This past month I attended a film as part of the Dirty Looks series that was hosted jointly with Animal Shelter, a periodical publication that focuses on film, art, literature, and their intersections with sexuality, politics, and queerness. With this in mind, they chose as their site the Bureau of General Services - Queer Division, a cultural center, bookstore, and event space in the Lower East Side. According to their mission, the Bureau seeks to “excite and educate a self-confident, sex-positive, and supportive queer community by offering books, publications and art and by hosting readings, performances, film screenings, book discussion groups, and workshops.”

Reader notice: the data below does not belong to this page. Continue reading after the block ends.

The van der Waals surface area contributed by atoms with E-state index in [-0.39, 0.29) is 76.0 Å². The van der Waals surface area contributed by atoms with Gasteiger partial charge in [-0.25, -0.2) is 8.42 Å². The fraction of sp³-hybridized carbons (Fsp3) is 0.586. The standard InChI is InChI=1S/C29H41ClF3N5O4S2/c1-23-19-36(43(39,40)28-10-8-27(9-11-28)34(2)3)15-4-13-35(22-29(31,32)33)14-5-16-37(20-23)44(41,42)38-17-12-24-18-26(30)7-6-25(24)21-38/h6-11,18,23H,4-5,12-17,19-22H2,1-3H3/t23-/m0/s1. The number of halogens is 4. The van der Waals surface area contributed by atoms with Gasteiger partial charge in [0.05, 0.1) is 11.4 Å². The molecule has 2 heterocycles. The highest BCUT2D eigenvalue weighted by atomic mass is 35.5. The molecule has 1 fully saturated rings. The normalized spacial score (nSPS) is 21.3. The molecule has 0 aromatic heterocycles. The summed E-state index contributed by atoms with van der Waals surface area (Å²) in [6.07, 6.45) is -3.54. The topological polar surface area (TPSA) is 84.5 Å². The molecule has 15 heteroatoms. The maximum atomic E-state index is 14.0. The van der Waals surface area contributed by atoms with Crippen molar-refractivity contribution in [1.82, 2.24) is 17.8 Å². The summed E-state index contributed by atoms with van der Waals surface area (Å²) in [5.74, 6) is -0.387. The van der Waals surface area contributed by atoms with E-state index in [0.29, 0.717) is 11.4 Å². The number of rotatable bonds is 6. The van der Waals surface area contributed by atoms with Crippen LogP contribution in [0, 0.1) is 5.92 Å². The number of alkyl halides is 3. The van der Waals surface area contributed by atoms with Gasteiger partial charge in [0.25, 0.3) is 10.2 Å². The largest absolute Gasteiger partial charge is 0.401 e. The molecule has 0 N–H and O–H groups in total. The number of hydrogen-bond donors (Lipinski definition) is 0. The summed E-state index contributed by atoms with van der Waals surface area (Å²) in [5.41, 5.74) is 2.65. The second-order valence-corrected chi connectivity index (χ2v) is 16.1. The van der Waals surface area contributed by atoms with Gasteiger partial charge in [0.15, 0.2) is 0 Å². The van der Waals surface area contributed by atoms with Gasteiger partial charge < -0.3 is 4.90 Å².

This event that I attended was a blending of three things - a launch for the newest edition of Animal Shelter, a fundraiser for the BGSQD, and a screening of The Adventures of Sylvia Couski, a 1974 film by Adolfo Arrieta and starring the french transgender singer, actress, and icon Marie-France. While this would at first glance seem like a shoe-horning of missions and initiatives, the event emphasized how creative organizational partnering can create a spontaneous and potentially lasting community out of an audience. What is also striking about this model is that it demonstrates how this community can transcend a singular space or affiliation, particularly in a city where it is increasingly difficult for a community to stake claim over spaces which rapidly gentrify. In a moment of great curatorship, this ethos of each organization’s respective missions and their reasons for gathering were also carried through in the content of the film itself.